Legal analyses by the Congressional Research Service and by the O'Neill Institute for National and Global Health Law at Georgetown University conclude that FDA has sufficient authority under existing law to adopt produce-safety regulations.
FDA can rely on provisions of the Federal Food Drug and Cosmetic Act (FFDCA) and the Public Health Service Act (PSHA) in promulgating such regulations.
The FFDCA prohibits the adulteration of food (including fresh produce), and a number of the grounds for finding a food to be adulterated under the Act could apply to the contamination of fresh produce by pathogens such as Salmonella and E.coli O157:H7.
The FFDCA also provides the FDA with broad authority to “promulgate regulations for the efficient enforcement of the Act.”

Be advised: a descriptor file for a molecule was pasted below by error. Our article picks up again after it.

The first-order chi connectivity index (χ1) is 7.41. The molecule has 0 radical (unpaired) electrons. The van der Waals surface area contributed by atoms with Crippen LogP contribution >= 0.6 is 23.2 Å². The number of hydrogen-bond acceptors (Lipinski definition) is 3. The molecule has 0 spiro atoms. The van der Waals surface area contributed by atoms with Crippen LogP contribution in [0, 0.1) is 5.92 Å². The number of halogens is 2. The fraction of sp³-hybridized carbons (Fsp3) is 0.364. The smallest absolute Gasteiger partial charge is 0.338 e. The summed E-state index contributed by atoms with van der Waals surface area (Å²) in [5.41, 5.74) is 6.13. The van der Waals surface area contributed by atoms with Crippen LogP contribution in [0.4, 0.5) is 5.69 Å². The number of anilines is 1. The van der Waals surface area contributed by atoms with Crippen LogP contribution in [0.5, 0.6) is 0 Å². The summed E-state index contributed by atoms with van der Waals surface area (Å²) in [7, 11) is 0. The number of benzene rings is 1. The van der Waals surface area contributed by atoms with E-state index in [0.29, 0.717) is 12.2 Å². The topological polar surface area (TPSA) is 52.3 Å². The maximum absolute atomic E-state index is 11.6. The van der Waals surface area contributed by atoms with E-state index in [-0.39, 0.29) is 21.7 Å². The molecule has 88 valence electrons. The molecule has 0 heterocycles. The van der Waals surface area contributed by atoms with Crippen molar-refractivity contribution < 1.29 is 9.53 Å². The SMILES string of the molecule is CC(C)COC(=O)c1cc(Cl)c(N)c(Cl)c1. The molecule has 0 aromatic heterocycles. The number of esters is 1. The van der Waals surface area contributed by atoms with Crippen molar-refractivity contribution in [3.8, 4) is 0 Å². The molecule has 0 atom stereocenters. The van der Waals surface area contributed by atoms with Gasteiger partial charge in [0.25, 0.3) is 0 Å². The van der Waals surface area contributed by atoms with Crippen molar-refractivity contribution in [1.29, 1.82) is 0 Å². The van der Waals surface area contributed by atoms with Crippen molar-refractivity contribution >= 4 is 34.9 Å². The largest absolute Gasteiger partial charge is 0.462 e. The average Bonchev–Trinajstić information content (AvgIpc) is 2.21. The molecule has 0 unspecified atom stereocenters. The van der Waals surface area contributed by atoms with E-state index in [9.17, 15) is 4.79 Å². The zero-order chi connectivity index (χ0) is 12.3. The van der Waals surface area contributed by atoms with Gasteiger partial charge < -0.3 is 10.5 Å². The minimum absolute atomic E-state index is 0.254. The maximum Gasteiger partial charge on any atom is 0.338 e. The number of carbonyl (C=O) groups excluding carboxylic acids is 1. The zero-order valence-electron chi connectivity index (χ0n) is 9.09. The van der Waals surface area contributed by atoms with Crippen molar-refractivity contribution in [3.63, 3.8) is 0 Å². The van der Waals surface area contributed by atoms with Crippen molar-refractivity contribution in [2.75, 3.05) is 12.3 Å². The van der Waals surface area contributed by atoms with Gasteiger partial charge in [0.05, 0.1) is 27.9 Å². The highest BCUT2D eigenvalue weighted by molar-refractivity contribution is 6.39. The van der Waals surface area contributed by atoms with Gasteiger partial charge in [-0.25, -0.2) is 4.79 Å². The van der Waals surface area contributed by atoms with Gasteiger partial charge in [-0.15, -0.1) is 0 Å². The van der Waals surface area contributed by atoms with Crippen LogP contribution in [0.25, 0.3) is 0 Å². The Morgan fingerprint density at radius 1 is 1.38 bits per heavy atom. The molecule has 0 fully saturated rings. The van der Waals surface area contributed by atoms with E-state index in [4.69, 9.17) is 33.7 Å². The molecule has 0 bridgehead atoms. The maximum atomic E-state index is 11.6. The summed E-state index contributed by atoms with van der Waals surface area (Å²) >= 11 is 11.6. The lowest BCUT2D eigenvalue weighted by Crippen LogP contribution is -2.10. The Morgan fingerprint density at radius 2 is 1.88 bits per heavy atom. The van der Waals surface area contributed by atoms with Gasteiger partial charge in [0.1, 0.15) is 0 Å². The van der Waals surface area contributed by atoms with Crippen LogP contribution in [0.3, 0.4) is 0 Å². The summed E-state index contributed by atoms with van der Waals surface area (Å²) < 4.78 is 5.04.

The PSHA authorizes the FDA to issue regulations to prevent the introduction, transmission, or spread of communicable diseases.
The FDA has relied on these statutes in adopting regulations governing the safety of seafood and juice, and in proposing rules establishing on-farm measures for the safety of shell eggs.
Courts have interpreted the provisions of the FFDCA and PHSA broadly to protect the public health, and have deferred to FDA's interpretation of these provisions in adopting regulations.
The FFDCA and the PHSA neither expressly authorize nor limit the FDA's on-farm regulatory authority. Both statutes, however, do explicitly provide the FDA with rulemaking authority over specific areas that could be interpreted as covering on-farm activities, and relevant FFDCA provisions apply generally to “food,” without specifying where it is grown or produced.
Legal Authority Memorandum from the O'Neill Institute for National and Global Health Law, Georgetown University
CRS Report for Congress - FDA Authority to Regulate On-Farm Activity